Techniques for effective communication

Techniques for effective communication. Anna is Gina’s senior producer for a lifestyle show; lately Anna seems to be distracted, the quality of her work has declined and Gina wants to know what the problem is. In the workplace, people devote around 80% of their time in an interpersonal situation. Studies have shown that most of the problems that arise in the workplace are rooted in poor communications. As Anna’s superior, Gina can make use of the following techniques for effective communication to discover what caused the decline in Anna’s performance:

Identify the issue and focus on obtaining information relevant to the issue. “Anna, during the past two weeks I noticed that we’ve fallen behind schedule. What can we do to keep up with our deadlines?”

Phrase your questions to be open-ended; open-ended questions invite discussion while leading questions convey an expected answer.

“I was wondering because we have been working together for 10 years and this is the first time we experienced any delay. Why the change?”

Effective communication includes nonverbal language; to encourage dialogue, make eye contact and maintain an open expression. Other nonverbal forms of communication that encourages dialogue include nodding your head as if in agreement or in acknowledgement of what the other is saying; smiling, refrain from crossing your arms or legs, and lean a little toward the person you are talking to. Paraphrase the information you have received to reassure the person that not only did you listen to her but you understand her and her position as well.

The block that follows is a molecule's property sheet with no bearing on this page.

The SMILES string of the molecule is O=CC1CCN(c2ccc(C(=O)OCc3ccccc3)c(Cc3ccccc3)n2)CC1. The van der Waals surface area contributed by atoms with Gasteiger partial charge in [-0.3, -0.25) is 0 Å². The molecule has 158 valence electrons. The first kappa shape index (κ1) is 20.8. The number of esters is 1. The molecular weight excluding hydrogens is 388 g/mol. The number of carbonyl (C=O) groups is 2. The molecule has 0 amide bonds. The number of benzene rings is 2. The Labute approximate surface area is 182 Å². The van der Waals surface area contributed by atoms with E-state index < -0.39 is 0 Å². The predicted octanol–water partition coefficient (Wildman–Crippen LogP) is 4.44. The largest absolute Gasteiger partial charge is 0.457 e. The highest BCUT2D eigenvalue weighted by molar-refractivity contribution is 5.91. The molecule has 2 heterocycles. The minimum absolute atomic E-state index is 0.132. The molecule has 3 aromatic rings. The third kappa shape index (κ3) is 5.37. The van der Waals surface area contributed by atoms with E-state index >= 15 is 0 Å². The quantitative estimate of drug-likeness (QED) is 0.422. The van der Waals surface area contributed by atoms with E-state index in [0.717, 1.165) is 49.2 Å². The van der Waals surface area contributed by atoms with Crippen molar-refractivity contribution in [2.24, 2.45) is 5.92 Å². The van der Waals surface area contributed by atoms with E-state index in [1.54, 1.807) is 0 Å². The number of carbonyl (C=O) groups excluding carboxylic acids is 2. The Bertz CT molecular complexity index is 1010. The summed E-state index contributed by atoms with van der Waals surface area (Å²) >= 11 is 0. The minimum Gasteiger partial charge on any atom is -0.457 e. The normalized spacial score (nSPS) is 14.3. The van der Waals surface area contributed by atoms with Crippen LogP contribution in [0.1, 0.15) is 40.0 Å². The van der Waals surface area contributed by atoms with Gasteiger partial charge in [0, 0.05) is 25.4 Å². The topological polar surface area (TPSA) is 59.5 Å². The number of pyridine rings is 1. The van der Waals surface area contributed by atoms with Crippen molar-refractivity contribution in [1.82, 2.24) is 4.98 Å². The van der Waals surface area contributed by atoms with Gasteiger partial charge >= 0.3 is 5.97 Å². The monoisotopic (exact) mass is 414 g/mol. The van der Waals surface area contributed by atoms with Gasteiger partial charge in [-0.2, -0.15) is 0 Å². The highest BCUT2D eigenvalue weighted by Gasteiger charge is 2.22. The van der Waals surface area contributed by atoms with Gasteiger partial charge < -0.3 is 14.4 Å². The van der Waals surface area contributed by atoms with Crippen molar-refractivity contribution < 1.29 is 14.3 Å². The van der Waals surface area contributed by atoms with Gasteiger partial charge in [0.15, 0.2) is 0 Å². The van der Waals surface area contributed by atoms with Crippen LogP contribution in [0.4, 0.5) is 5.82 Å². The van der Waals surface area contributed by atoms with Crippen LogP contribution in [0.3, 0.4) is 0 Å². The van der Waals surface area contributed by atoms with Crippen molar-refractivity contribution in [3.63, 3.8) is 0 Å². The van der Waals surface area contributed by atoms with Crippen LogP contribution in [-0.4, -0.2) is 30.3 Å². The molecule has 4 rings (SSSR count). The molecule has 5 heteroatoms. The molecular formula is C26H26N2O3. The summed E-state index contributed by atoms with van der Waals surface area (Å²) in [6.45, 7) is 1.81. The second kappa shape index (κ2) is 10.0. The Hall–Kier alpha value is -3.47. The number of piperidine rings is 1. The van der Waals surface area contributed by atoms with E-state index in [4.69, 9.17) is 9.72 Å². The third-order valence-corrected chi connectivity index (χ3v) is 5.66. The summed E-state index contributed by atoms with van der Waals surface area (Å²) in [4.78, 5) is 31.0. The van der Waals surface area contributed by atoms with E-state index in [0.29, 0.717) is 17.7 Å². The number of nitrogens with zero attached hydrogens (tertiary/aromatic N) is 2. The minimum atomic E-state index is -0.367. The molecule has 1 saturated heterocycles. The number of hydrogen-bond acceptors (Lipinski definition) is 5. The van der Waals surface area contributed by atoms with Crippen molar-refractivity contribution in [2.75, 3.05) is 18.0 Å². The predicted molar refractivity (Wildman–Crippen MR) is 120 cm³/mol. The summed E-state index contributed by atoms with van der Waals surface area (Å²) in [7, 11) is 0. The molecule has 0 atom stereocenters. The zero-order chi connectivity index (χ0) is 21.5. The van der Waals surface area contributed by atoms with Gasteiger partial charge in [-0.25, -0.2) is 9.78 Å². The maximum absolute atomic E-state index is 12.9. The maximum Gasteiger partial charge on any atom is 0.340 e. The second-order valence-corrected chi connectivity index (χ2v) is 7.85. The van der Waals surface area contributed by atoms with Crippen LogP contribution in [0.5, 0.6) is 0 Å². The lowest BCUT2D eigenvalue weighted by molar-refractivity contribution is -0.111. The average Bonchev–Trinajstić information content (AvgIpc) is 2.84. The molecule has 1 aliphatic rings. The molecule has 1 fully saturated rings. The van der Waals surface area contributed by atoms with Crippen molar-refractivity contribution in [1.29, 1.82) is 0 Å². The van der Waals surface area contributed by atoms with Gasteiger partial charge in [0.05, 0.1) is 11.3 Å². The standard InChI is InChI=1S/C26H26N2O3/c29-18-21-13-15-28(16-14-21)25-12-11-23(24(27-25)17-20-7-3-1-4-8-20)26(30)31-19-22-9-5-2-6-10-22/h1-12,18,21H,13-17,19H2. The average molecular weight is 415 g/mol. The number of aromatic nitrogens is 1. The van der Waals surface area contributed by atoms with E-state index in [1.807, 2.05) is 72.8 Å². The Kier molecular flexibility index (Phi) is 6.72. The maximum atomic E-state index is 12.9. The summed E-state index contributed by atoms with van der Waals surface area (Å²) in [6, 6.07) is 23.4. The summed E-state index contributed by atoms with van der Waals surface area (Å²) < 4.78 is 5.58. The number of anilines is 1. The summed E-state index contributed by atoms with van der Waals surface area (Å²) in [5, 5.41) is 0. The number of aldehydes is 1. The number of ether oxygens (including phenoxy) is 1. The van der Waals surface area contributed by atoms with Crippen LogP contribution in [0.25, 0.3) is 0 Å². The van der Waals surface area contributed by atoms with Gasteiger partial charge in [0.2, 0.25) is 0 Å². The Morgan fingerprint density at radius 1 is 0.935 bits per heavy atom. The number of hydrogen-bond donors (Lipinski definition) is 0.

"So your position is that these out of town trips can be very unpredictable and you think that all of the producers should sit down and discuss the possibility of modifying the show’s format?”

Recognize that you don’t know all the answers to all questions. If you don’t know the answer just say that you don’t know. You don’t have to make other people feel and think that you know everything. Listen to other people’s concerns. People need to be heard just like you do. More importantly, take the initiative to share in other people’s feelings.

Always remember that what others may not mean the way we think they mean it. Our values, beliefs and judgments may have altered the meaning of what someone has said. Always allow for the possibility that our impression of what someone has said may not be true.

Focus on common interests rather than differences. This will help you direct your energy to promoting the common interest and making everyone happier, and will also help you avoid frustration.

Be aware when you impinge on someone’s space. Personal space is very important for most people. When you impinge on their space try to ask them respectfully. Tell them the reason you have to impinge on their space. Think positive. Always see the glass as half full rather than half empty. Doing so will help you reduce stress. Also it can keep you motivated and pleasant when you deal with other people.

In effective communication, after the issues have been clarified and all the necessary information have been uncovered; it is important to summarize the key points, agree on the next best course of action and express your appreciation for the other person’s effort and cooperation.

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